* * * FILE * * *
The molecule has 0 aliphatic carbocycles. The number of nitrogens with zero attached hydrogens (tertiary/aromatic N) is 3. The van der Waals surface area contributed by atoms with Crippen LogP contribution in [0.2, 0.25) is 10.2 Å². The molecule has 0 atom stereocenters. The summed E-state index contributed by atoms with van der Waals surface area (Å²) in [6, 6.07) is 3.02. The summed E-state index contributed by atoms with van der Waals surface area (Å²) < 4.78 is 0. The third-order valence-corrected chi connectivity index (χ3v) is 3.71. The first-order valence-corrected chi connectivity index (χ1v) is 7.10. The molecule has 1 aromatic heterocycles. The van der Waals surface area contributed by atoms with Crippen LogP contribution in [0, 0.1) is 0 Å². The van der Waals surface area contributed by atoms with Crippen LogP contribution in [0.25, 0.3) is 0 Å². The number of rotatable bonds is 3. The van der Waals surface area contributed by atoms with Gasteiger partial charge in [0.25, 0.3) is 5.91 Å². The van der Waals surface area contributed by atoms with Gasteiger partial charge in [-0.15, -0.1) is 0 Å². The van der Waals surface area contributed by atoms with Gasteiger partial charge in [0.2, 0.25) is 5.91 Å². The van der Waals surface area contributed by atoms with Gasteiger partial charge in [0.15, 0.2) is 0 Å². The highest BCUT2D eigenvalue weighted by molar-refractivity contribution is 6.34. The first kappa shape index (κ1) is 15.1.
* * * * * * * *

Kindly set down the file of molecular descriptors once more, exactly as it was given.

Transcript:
The molecule has 0 aliphatic carbocycles. The number of nitrogens with zero attached hydrogens (tertiary/aromatic N) is 3. The van der Waals surface area contributed by atoms with Crippen LogP contribution in [0.2, 0.25) is 10.2 Å². The molecule has 0 atom stereocenters. The summed E-state index contributed by atoms with van der Waals surface area (Å²) in [6, 6.07) is 3.02. The summed E-state index contributed by atoms with van der Waals surface area (Å²) < 4.78 is 0. The third-order valence-corrected chi connectivity index (χ3v) is 3.71. The first-order valence-corrected chi connectivity index (χ1v) is 7.10. The molecule has 1 aromatic heterocycles. The van der Waals surface area contributed by atoms with Crippen LogP contribution in [0, 0.1) is 0 Å². The van der Waals surface area contributed by atoms with Crippen LogP contribution in [0.25, 0.3) is 0 Å². The number of rotatable bonds is 3. The van der Waals surface area contributed by atoms with Gasteiger partial charge in [0.25, 0.3) is 5.91 Å². The van der Waals surface area contributed by atoms with Gasteiger partial charge in [-0.15, -0.1) is 0 Å². The van der Waals surface area contributed by atoms with Gasteiger partial charge in [0.2, 0.25) is 5.91 Å². The van der Waals surface area contributed by atoms with Gasteiger partial charge in [0.15, 0.2) is 0 Å². The highest BCUT2D eigenvalue weighted by molar-refractivity contribution is 6.34. The first kappa shape index (κ1) is 15.1.